In some cases, AR information may be interpreted as just that, information; in others, as a communication from a once-alive person (mediumship). Other types of experience of the AR could account in whole or part for such things as clairvoyance, savantism, synchronicities, insights and intuitions, etc.

Where this relates to morphic resonance in currently living organisms/alters could be that they exist in a sea of information at all sorts of levels, generated at one time or another by related organisms/alters that once lived. They could, non-self-reflectively (instinctively), learn from this information and better adapt to their present environment.

For metaconscious alters, which possess self-reflectivity, they may still be subject to such instinctive processes; but because they're able to self-reflect, they may additionally superimpose conditioned structures. So for example, when you receive information associated with someone you think is dead, you may conclude that you're communicating with their soul or whatever.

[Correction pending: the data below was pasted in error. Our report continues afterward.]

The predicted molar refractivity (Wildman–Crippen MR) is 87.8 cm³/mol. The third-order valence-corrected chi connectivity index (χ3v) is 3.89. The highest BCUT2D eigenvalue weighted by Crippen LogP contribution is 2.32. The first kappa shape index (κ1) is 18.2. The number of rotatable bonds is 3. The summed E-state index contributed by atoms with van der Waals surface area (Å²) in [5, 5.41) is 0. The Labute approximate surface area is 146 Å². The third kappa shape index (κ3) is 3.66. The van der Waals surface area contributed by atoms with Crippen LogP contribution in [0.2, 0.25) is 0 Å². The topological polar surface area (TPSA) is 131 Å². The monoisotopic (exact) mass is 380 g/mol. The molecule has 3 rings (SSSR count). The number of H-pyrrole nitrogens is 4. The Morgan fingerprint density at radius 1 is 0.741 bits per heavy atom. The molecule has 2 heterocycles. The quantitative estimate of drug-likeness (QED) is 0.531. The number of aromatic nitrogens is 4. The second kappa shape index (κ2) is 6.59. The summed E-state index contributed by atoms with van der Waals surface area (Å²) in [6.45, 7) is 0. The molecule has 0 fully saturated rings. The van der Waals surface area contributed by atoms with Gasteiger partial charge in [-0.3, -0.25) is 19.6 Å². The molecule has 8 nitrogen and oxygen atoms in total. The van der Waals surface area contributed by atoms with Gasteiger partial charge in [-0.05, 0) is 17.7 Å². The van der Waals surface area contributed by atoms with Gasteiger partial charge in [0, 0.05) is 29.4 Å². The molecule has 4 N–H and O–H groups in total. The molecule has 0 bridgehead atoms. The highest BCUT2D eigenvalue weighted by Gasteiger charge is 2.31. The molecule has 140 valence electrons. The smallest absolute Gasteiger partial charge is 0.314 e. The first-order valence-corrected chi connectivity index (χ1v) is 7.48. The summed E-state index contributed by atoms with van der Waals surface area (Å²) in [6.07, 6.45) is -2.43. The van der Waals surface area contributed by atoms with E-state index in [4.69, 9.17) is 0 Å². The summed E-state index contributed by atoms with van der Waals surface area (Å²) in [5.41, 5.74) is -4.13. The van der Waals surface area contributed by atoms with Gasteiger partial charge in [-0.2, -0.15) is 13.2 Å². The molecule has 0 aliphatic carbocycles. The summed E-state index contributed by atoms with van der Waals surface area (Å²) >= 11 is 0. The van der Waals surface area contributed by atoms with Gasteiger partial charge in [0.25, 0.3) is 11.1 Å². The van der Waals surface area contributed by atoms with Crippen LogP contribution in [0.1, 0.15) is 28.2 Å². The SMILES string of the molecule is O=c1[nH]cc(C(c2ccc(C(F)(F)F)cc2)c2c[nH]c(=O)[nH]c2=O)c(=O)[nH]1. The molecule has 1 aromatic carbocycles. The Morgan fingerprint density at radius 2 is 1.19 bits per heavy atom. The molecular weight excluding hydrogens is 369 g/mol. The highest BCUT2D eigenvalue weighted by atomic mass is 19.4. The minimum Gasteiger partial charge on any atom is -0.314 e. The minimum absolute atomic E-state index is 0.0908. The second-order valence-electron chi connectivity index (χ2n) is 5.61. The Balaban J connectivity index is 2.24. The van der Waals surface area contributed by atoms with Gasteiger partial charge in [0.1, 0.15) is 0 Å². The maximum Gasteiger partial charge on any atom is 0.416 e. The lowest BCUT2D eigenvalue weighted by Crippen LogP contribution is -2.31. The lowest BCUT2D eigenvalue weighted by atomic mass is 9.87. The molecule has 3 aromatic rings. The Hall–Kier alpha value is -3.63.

[Information doesn't communicate, right? People communicate. It seems that this soul or spirit that is communicating with me must still, in a sense, be a person, yes? Well, no, not necessarily.]

I see AR is a "memory" property of the universe ([email protected]). It's just something it can't help but generate. It can affect both animate beings (alters) and also inanimate phenomena like crystallisation, "physical" constants, etc.
 
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#40
No.

As I see it, whilst you are alive, what you think, perceive and do can make an impression in the universe. The sum total of all such impressions by living beings, past and present, is part of what some term the Akashic Record (AR) for want of a better term. This has nothing to do with what happens when we die, okay? That's another story.
Right - I'm glad we cleared that up!
The idea is that, in liminal states, people (especially psychics) can pick up on information in the AR. Sometimes, perhaps when information was generated in life by a now deceased person, it may become personified in the mind of the psychic; IOW, instead of being taken as snippets of information, it is interpreted as the spirit/soul of an (in a sense) still-existing person.